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Singaporean man charged with giving about S$1,000 to Islamic State militant in Syria for terrorist acts

Singaporean man charged with giving about S$1,000 to Islamic State militant in Syria for terrorist acts

Singaporean businessman Mohamed Kazali Salleh arrested by Malaysian police. (Photo: Malaysia Counter Terrorism Division)

SINGAPORE: A Singaporean businessman was charged in court on Monday (Jul 19) with providing money to an Islamic State militant for the purpose of facilitating terrorist acts, said the Ministry of Home Affairs (MHA).

Mohamed Kazali Salleh is accused of giving a total of about S$1,000 over three occasions to Syria-based Islamic State militant Malaysian Wan Mohd Aquil Wan Zainal Abidin @ Akel Zainal, who is "believed to be the most senior ISIS (Islamic State of Iraq and Syria) fighter in Syria" prior to his reported death in March 2019, said MHA.

Kazali, a businessman based in Malaysia, was arrested by Malaysian Special Branch officers in December 2018.

He was deported to Singapore and handed over to the Internal Security Department on Jan 7, 2019 for investigations into his terrorism-related activities. He was issued with an Order of Detention under the Internal Security Act (ISA) in January 2019 for supporting terrorist group Islamic State.

MHA said Kazali was a "close associate" of Akel Zainal.

READ: Two radicalised Singaporeans detained under Internal Security Act

A parallel investigation by the police's Commercial Affairs Department found that in 2013 and 2014, Kazali allegedly provided a total of RM1,500 (S$576) and US$351.75 (S$450) over three occasions to Akel Zainal.

The funds were purportedly intended for facilitating terrorist acts in Syria, said MHA.

"The act of providing money in support of terrorist purposes, regardless of the amount, is a serious offence under the Terrorism (Suppression of Financing) Act," said MHA.

If convicted, the detention order against Kazali will be cancelled and he will serve the sentence imposed by the court.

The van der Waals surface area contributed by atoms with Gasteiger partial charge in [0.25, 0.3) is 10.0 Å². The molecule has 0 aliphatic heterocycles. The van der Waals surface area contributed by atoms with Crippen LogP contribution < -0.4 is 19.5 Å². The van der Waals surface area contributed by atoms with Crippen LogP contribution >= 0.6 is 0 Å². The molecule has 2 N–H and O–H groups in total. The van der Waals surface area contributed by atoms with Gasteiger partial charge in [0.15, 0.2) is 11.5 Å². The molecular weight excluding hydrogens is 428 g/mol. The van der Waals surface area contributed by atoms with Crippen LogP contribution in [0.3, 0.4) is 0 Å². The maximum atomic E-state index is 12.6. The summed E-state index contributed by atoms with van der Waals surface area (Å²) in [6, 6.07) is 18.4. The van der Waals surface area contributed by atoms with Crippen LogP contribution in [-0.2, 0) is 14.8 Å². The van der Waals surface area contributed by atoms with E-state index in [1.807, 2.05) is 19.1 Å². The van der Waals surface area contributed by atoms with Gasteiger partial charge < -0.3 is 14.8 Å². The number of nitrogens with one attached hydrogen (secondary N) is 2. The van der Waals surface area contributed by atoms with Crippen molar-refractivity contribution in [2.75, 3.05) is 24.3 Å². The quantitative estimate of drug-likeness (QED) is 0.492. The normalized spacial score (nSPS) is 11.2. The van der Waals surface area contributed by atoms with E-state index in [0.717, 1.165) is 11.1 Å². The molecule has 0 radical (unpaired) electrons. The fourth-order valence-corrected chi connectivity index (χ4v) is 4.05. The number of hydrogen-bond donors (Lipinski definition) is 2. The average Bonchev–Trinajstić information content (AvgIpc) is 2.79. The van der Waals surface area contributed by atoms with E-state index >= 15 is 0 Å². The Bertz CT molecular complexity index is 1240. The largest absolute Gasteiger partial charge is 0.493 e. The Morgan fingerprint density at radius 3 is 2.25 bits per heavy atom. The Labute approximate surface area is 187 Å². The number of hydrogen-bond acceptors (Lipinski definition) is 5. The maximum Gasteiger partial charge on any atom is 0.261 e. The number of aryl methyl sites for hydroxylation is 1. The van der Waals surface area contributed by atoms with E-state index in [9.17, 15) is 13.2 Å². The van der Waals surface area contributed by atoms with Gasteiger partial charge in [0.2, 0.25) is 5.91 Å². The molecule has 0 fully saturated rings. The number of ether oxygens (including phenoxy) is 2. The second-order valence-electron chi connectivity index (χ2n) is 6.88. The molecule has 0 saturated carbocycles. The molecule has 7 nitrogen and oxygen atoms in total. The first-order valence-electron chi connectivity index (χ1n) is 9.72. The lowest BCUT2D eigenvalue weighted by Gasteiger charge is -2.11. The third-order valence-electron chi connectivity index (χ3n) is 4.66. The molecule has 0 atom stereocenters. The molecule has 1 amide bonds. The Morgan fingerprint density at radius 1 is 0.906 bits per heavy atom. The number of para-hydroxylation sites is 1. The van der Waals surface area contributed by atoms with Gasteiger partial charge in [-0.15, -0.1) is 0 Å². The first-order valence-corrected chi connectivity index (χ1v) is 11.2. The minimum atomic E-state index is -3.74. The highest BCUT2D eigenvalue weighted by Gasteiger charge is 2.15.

"To prevent him from spreading his radical ideas to other inmates, he will be held separately, and will continue to undergo rehabilitation whilst serving his prison sentence," said the ministry.

"An assessment will be made at the end of his sentence whether he has been successfully rehabilitated or remains a threat to society. If he remains a threat, he may be detained further under the ISA."

MHA reminded members of the public not to transfer money or provide support through the provision of services, supplies or any material to a terrorist organisation, or for facilitating or carrying out terrorist acts.

Anyone found guilty of providing property and services for terrorist purposes may be jailed for up to 10 years, fined up to S$500,000, or both.

Anyone with information on such activities should inform the authorities promptly, said MHA.

"Terrorism and terrorism financing are grave threats to domestic and international security, and global action is required to deprive terrorist groups of funding and materials," added the ministry.

"Singapore is part of this global effort and is strongly committed to combatting terrorism financing, regardless of whether the monies are used to facilitate terrorist acts locally or abroad."

Source: CNA/jt

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